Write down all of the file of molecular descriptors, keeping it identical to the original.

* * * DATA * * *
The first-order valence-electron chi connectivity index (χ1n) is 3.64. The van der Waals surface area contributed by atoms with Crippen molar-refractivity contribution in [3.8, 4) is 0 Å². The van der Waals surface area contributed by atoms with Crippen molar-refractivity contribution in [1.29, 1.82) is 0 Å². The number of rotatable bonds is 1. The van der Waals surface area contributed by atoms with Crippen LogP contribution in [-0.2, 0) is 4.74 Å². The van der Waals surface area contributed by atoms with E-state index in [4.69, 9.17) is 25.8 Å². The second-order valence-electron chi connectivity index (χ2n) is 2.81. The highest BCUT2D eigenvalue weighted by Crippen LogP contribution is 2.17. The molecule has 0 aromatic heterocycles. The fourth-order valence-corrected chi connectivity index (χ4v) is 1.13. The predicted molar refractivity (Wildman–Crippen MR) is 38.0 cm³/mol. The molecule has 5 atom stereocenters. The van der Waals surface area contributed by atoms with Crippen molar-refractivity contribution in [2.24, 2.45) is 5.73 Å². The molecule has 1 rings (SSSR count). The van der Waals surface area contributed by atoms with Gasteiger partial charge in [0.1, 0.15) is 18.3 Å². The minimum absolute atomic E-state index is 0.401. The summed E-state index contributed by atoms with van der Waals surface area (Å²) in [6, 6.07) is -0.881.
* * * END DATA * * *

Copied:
The first-order valence-electron chi connectivity index (χ1n) is 3.64. The van der Waals surface area contributed by atoms with Crippen molar-refractivity contribution in [3.8, 4) is 0 Å². The van der Waals surface area contributed by atoms with Crippen molar-refractivity contribution in [1.29, 1.82) is 0 Å². The number of rotatable bonds is 1. The van der Waals surface area contributed by atoms with Crippen LogP contribution in [-0.2, 0) is 4.74 Å². The van der Waals surface area contributed by atoms with E-state index in [4.69, 9.17) is 25.8 Å². The second-order valence-electron chi connectivity index (χ2n) is 2.81. The highest BCUT2D eigenvalue weighted by Crippen LogP contribution is 2.17. The molecule has 0 aromatic heterocycles. The fourth-order valence-corrected chi connectivity index (χ4v) is 1.13. The predicted molar refractivity (Wildman–Crippen MR) is 38.0 cm³/mol. The molecule has 5 atom stereocenters. The van der Waals surface area contributed by atoms with Crippen molar-refractivity contribution in [2.24, 2.45) is 5.73 Å². The molecule has 1 rings (SSSR count). The van der Waals surface area contributed by atoms with Gasteiger partial charge in [0.1, 0.15) is 18.3 Å². The minimum absolute atomic E-state index is 0.401. The summed E-state index contributed by atoms with van der Waals surface area (Å²) in [6, 6.07) is -0.881.